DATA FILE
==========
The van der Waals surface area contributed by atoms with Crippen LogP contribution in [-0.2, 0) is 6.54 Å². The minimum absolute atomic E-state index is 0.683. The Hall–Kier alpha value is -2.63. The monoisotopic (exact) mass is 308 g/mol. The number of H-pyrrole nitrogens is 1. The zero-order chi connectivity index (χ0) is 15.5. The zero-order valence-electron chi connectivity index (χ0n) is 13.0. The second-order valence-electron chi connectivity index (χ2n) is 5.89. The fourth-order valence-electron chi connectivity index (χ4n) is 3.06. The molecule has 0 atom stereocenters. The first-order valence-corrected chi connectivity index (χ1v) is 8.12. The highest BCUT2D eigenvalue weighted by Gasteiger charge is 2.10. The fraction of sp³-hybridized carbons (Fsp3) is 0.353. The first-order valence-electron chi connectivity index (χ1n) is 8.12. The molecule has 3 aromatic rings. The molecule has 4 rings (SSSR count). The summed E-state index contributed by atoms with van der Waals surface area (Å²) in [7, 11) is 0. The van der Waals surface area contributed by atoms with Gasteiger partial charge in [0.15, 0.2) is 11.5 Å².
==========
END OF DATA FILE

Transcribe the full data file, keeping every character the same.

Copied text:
The van der Waals surface area contributed by atoms with Crippen LogP contribution in [-0.2, 0) is 6.54 Å². The minimum absolute atomic E-state index is 0.683. The Hall–Kier alpha value is -2.63. The monoisotopic (exact) mass is 308 g/mol. The number of H-pyrrole nitrogens is 1. The zero-order chi connectivity index (χ0) is 15.5. The zero-order valence-electron chi connectivity index (χ0n) is 13.0. The second-order valence-electron chi connectivity index (χ2n) is 5.89. The fourth-order valence-electron chi connectivity index (χ4n) is 3.06. The molecule has 0 atom stereocenters. The first-order valence-corrected chi connectivity index (χ1v) is 8.12. The highest BCUT2D eigenvalue weighted by Gasteiger charge is 2.10. The fraction of sp³-hybridized carbons (Fsp3) is 0.353. The first-order valence-electron chi connectivity index (χ1n) is 8.12. The molecule has 3 aromatic rings. The molecule has 4 rings (SSSR count). The summed E-state index contributed by atoms with van der Waals surface area (Å²) in [7, 11) is 0. The van der Waals surface area contributed by atoms with Gasteiger partial charge in [0.15, 0.2) is 11.5 Å².